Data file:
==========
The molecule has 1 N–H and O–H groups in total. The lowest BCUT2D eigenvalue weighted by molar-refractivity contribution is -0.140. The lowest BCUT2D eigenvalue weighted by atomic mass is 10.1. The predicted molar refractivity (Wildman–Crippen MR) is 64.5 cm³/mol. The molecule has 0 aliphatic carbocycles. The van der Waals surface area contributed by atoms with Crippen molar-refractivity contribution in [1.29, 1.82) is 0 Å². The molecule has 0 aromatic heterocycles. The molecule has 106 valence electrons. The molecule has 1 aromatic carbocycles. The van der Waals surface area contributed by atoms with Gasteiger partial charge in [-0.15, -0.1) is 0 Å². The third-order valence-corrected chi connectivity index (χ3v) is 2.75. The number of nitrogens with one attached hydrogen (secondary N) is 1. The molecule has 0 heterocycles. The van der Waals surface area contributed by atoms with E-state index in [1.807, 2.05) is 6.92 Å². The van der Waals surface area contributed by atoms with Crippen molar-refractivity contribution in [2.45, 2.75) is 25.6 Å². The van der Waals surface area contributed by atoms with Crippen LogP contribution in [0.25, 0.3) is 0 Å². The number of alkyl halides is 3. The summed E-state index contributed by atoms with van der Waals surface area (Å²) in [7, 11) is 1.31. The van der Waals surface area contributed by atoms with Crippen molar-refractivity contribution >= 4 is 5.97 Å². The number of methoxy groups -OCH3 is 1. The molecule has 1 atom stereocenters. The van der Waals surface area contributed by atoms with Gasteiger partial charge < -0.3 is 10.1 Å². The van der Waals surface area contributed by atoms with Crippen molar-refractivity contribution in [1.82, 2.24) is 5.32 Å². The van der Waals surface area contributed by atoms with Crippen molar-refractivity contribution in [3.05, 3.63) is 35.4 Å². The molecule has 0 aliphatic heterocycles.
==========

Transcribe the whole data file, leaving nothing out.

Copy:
The molecule has 1 N–H and O–H groups in total. The lowest BCUT2D eigenvalue weighted by molar-refractivity contribution is -0.140. The lowest BCUT2D eigenvalue weighted by atomic mass is 10.1. The predicted molar refractivity (Wildman–Crippen MR) is 64.5 cm³/mol. The molecule has 0 aliphatic carbocycles. The van der Waals surface area contributed by atoms with Crippen molar-refractivity contribution in [1.29, 1.82) is 0 Å². The molecule has 0 aromatic heterocycles. The molecule has 106 valence electrons. The molecule has 1 aromatic carbocycles. The van der Waals surface area contributed by atoms with Gasteiger partial charge in [-0.15, -0.1) is 0 Å². The third-order valence-corrected chi connectivity index (χ3v) is 2.75. The number of nitrogens with one attached hydrogen (secondary N) is 1. The molecule has 0 heterocycles. The van der Waals surface area contributed by atoms with E-state index in [1.807, 2.05) is 6.92 Å². The van der Waals surface area contributed by atoms with Crippen molar-refractivity contribution in [2.45, 2.75) is 25.6 Å². The van der Waals surface area contributed by atoms with Crippen LogP contribution in [0.25, 0.3) is 0 Å². The number of alkyl halides is 3. The summed E-state index contributed by atoms with van der Waals surface area (Å²) in [7, 11) is 1.31. The van der Waals surface area contributed by atoms with Crippen molar-refractivity contribution >= 4 is 5.97 Å². The number of methoxy groups -OCH3 is 1. The molecule has 1 atom stereocenters. The van der Waals surface area contributed by atoms with Gasteiger partial charge < -0.3 is 10.1 Å². The van der Waals surface area contributed by atoms with Crippen molar-refractivity contribution in [1.82, 2.24) is 5.32 Å². The van der Waals surface area contributed by atoms with Crippen molar-refractivity contribution in [3.05, 3.63) is 35.4 Å². The molecule has 0 aliphatic heterocycles.